who should constitute • At least 30 per cent of the board if the Chairman of the company is a non-executive director • At least 50 per cent of the board if the Chairman and Managing Director is the same person.100 cores and above should have professionally competent. not passive advisors • have clearly defined responsibilities within the board such as the Audit Committee • know how to read a balance sheet. The present commission of 1% of net 13 | P a g e . of course. cash flow statements and financial ratios and have some knowledge of various company laws. Recommendation 2 Any listed companies with a turnover of Rs. profit and loss account.  Recommendation 4 For non-executive directors to play a material role in corporate decision making and maximising long term shareholder value. excludes those who are invited to join boards as experts in other fields such as science and technology  Recommendation 5 To secure better effort from non-executive directors. non- executive directors. they need to: • become active participants in boards. This. companies should: • Pay a commission over and above the sitting fees for the use of the professional inputs. independent.  Recommendation 3 No single person should hold directorships in more than 10 listed companies.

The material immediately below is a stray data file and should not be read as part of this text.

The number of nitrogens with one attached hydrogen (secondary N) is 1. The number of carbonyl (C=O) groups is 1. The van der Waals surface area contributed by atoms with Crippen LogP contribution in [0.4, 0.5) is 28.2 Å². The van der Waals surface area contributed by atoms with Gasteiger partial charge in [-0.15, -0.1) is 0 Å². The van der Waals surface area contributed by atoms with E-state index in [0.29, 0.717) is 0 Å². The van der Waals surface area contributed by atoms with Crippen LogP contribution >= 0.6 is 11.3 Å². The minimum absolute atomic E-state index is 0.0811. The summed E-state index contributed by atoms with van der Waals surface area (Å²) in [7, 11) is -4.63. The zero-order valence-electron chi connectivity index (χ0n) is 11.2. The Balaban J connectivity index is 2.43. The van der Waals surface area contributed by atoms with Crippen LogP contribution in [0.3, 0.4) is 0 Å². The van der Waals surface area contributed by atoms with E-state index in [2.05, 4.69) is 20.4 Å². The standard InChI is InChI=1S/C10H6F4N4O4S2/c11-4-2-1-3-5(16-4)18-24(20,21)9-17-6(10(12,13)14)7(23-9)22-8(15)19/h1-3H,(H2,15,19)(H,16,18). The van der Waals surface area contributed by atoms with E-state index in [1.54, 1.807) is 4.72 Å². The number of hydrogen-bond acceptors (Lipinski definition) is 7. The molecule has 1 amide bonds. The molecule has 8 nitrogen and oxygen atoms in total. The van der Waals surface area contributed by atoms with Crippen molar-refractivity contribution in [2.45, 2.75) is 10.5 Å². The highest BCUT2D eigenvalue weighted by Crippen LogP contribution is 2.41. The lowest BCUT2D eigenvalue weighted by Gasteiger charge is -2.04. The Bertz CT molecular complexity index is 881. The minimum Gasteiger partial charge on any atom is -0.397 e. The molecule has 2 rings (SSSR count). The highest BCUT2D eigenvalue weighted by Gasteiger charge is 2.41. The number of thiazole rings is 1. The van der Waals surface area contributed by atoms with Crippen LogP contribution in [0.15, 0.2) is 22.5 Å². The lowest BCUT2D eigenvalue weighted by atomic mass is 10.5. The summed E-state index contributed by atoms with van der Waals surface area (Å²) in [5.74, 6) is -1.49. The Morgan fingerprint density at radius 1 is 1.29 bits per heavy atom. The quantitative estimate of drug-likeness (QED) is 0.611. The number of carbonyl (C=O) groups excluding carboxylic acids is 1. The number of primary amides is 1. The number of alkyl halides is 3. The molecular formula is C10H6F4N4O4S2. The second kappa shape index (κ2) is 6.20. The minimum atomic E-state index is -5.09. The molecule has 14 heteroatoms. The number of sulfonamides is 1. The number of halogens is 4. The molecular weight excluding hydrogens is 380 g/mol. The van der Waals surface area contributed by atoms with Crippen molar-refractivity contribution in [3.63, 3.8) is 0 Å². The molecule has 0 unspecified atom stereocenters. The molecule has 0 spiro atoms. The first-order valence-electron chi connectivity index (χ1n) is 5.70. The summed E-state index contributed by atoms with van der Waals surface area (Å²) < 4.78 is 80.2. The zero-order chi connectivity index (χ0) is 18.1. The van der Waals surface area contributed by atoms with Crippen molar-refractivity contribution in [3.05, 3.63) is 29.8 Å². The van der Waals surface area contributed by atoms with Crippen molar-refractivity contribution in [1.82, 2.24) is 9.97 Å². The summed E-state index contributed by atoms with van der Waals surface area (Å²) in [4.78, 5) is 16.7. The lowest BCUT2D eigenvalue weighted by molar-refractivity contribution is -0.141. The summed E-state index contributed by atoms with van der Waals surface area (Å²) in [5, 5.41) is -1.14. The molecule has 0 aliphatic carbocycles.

• Consider offering stock options. so as to relate rewards to performance. the board must contain: • Annual operating plans and budgets. including cases of theft and dishonesty of a material nature. and any effluent or pollution problems. • Show cause. together with up-dated long term plans. manpower and overhead budgets. Stock options are rewards contingent upon future appreciation of corporate value. or 3% (if there is no managing director) is sufficient. 14 | P a g e . companies should give the attendance record of the concerned directors. Commissions are rewards on current profits. As a general practice. demand and prosecution notices received from revenue authorities which are considered to be materially important. and placed before. • Quarterly results for the company as a whole and its operating divisions or business segments. If a director has not been present (absent with or without leave) for 50 per cent or more meetings. An appropriate mix of the two can align a non- executive director towards keeping an eye on short term profits as well as longer term shareholder value. dangerous occurrences.  Recommendation 7 Key information that must be reported to. one should not re-appoint any director who has not had the time attend even one half of the meetings. • Fatal or serious accidents.  Recommendation 6 While re-appointing members of the board. then this should be explicitly stated in the resolution that is put to vote. (Material nature is any exposure that exceeds 1 per cent of the company’s net worth). • Internal audit reports. profits (if the company has a managing director). • Capital budgets.